Scientists at The Institute of Cancer Research in London have tested the activity of two genes that could predict an increased risk of mortality for women with breast cancers. The study titled “Systematic analysis of tumour cell-extracellular matrix adhesion identifies independent prognostic factors in breast cancer,” was published in the journal Oncotarget.
Researchers analyzed nearly 2,000 patients whose breast cancer cells were positive for HER2, a protein found in almost 20 percent of breast cancer tumors. They found that women whose breast tumors had a particular pattern of activity in two specific genes were three times more likely to experience very poor prognosis within 10 years compared to others with a different pattern of activity in the same genes.
The researchers discovered the negative pattern of gene activity among breast cancer cells that had a specific skill for escaping from the glue that usually holds them in place – known as the extracellular matrix (ECM). The team believes the two genes could play a key role in releasing cells from the ECM so they can more easily spread around the body.
Researchers led by Dr Paul Huang, leader of the Protein Networks Team at The Institute of Cancer Research in London, developed an image-based screening test to detect breast cancer cells that did not stick to laminin, a protein that glues cells together. They discovered that the particular cells tended to have a high activity in the gene F12 and a low activity in the gene STC2.
They then examined the two genes in 1,964 breast cancers and discovered that the pattern of activity was strongly associated with survival. Specifically, the researchers found that women whose breast cancer tumors had high activity of the gene F12 and low activity of the gene STC2 had a 32 percent increased risk of mortality within 10 years. In contrast, women whose breast cancer tumors had low activity of the gene F12 and high activity of the gene STC2 activity had only a 10 per cent increased risk of mortality.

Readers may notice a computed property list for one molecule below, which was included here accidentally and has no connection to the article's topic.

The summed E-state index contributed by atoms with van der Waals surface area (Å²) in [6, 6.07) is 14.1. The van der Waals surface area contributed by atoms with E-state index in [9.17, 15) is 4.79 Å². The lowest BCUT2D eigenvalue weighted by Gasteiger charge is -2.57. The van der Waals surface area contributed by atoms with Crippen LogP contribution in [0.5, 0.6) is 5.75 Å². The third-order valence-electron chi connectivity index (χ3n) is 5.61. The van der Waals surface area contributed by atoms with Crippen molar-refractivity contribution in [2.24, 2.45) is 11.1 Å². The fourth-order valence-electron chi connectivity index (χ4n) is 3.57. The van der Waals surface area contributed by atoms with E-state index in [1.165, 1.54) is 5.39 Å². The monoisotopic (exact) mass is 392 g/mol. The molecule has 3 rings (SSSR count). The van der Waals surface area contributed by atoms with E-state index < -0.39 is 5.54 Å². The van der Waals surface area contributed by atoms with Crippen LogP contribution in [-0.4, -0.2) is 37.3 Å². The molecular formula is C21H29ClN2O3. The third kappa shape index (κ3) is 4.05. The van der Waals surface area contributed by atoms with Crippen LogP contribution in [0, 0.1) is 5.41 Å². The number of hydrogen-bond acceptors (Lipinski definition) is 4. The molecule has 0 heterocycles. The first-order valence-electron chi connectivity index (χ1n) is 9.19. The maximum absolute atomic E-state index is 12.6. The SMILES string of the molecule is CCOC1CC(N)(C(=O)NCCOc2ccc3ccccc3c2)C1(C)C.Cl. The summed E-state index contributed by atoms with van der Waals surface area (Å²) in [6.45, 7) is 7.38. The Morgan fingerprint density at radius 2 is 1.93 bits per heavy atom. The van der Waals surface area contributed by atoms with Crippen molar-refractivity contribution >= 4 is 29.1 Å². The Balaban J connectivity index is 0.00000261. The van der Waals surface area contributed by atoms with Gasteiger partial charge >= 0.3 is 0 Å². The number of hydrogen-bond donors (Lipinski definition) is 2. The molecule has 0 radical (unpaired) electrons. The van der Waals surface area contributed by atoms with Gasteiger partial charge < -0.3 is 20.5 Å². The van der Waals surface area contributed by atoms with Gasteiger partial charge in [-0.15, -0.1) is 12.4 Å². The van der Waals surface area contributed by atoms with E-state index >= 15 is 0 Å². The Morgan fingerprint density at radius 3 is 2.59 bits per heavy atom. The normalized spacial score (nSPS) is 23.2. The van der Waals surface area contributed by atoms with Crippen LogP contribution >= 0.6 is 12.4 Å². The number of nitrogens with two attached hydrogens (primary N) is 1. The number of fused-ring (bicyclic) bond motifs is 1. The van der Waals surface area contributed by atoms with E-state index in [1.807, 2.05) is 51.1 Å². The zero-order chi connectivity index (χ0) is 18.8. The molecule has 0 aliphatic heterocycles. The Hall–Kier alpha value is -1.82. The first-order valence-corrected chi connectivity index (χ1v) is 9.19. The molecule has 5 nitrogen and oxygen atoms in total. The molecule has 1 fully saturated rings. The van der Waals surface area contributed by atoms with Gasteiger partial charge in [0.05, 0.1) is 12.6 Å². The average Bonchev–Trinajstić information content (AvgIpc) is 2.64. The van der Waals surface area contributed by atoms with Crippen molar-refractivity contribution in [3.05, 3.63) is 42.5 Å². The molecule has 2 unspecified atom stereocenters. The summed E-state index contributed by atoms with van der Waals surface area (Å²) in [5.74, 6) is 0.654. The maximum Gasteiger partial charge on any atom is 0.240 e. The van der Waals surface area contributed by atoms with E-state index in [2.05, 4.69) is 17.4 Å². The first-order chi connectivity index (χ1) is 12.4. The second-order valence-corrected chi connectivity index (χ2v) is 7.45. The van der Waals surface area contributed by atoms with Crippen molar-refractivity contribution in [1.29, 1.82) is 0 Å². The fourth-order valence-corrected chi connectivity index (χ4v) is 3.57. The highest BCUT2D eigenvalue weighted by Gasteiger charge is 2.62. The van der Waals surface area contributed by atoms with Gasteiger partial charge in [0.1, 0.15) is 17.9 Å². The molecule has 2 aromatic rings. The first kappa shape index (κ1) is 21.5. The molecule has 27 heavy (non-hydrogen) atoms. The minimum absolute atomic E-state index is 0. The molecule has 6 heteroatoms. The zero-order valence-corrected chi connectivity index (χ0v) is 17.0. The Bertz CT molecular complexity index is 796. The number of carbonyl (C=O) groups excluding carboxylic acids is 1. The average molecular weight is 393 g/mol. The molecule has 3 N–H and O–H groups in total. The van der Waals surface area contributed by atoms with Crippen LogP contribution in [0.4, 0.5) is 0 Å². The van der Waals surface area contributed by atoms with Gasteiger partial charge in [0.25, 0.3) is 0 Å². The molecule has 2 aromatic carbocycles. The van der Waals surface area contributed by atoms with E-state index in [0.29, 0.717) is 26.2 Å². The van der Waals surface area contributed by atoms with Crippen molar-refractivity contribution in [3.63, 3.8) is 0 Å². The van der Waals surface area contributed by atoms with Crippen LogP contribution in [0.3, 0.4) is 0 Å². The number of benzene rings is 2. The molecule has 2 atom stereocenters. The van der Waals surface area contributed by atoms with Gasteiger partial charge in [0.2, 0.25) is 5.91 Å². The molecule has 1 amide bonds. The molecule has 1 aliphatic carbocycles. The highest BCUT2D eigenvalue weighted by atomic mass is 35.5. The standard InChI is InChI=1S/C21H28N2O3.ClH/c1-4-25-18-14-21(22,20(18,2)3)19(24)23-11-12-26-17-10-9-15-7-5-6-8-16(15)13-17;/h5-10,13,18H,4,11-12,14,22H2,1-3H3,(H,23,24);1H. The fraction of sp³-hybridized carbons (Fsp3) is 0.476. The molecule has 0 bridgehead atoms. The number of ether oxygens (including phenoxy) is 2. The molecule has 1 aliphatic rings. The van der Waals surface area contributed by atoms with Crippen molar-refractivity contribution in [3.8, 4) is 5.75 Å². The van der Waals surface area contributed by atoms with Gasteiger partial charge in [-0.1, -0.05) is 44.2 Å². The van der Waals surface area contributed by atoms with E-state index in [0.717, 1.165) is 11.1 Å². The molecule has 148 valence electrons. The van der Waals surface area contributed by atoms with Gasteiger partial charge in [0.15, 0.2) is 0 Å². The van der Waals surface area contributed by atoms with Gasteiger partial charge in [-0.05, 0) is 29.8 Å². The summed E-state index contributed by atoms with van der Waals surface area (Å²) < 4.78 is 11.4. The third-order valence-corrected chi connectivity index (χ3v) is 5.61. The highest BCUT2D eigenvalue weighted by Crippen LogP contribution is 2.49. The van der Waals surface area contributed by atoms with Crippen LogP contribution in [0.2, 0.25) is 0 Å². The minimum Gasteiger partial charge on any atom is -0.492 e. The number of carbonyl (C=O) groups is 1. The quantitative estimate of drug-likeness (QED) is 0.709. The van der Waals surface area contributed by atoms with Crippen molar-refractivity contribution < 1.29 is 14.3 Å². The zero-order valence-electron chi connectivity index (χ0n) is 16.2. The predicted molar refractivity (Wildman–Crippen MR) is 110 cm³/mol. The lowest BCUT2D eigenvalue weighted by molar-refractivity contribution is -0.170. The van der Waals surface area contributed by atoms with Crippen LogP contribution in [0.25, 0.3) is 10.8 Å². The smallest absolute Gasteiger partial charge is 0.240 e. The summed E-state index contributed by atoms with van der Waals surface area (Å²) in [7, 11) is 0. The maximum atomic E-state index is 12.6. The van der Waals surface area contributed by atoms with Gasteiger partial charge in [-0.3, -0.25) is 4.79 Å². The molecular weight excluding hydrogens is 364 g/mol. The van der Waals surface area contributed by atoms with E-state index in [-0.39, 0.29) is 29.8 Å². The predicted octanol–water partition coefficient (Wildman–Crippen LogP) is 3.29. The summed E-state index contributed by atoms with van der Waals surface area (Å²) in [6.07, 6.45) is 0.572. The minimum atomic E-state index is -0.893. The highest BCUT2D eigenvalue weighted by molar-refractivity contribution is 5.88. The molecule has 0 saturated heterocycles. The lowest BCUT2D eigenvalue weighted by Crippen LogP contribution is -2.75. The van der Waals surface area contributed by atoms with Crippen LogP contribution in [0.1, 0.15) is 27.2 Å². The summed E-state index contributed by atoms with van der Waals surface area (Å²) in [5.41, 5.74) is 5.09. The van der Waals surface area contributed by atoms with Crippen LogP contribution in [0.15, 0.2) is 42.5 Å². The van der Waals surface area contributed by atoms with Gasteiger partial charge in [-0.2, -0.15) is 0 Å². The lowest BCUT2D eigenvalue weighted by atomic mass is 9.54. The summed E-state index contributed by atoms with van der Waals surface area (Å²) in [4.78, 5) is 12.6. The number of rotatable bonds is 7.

“Survival rates for breast cancer are now much higher than they were a few decades ago, but the disease remains deadly once it has spread round the body. Our study sheds light on how cancer cells unstick themselves from healthy tissue, and it could help pick out women at high risk of their cancer spreading and becoming fatal,” Huang said.
The study suggests that future studies are necessary to understand how the two genes interfere with the ECM and how they play a role in breast cancer cells growth and metastatic spread. Meanwhile, the findings could be also be used to identify new targets for cancer treatment and to develop tests for aggressive breast cancers.
“We found that the activity of two genes which may help control how tightly cells are glued together is linked to breast cancer survival. If the results are confirmed in larger studies, it could give us a new way of assessing women’s survival chances in the clinic, and adjusting treatment accordingly,” Huang said.
Paul Workman, PhD, chief executive of The Institute of Cancer Research, London, added: “We have seen major strides in the treatment of breast cancer, but once it begins to spread round the body it is still often fatal. This new study helps us understand some of the processes that control how breast cancers spread, and identifies a pattern of genetic activity that could be used to pick out women particularly at risk.”